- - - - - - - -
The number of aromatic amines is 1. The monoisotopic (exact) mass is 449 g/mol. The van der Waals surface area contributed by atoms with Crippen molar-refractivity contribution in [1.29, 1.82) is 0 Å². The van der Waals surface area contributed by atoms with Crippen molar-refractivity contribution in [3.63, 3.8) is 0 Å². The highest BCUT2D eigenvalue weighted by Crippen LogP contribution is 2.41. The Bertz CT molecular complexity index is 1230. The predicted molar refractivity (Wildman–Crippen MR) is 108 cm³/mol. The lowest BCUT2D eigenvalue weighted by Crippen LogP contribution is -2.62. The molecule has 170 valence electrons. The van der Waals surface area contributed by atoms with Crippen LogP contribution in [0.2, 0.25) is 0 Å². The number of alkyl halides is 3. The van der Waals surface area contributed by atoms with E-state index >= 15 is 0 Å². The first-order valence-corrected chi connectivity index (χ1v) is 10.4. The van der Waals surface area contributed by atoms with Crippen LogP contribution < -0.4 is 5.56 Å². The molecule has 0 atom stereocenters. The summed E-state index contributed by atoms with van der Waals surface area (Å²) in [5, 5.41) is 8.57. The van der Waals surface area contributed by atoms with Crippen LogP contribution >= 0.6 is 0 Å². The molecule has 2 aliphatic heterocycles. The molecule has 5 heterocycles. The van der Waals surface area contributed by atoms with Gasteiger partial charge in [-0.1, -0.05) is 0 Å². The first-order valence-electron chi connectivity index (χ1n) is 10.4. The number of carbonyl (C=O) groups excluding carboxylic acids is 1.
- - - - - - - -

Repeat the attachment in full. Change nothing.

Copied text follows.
The number of aromatic amines is 1. The monoisotopic (exact) mass is 449 g/mol. The van der Waals surface area contributed by atoms with Crippen molar-refractivity contribution in [1.29, 1.82) is 0 Å². The van der Waals surface area contributed by atoms with Crippen molar-refractivity contribution in [3.63, 3.8) is 0 Å². The highest BCUT2D eigenvalue weighted by Crippen LogP contribution is 2.41. The Bertz CT molecular complexity index is 1230. The predicted molar refractivity (Wildman–Crippen MR) is 108 cm³/mol. The lowest BCUT2D eigenvalue weighted by Crippen LogP contribution is -2.62. The molecule has 170 valence electrons. The van der Waals surface area contributed by atoms with Crippen LogP contribution in [0.2, 0.25) is 0 Å². The number of alkyl halides is 3. The van der Waals surface area contributed by atoms with E-state index >= 15 is 0 Å². The first-order valence-corrected chi connectivity index (χ1v) is 10.4. The van der Waals surface area contributed by atoms with Crippen LogP contribution < -0.4 is 5.56 Å². The molecule has 0 atom stereocenters. The summed E-state index contributed by atoms with van der Waals surface area (Å²) in [5, 5.41) is 8.57. The van der Waals surface area contributed by atoms with Crippen LogP contribution >= 0.6 is 0 Å². The molecule has 2 aliphatic heterocycles. The molecule has 5 heterocycles. The van der Waals surface area contributed by atoms with Gasteiger partial charge in [-0.1, -0.05) is 0 Å². The first-order valence-electron chi connectivity index (χ1n) is 10.4. The number of carbonyl (C=O) groups excluding carboxylic acids is 1.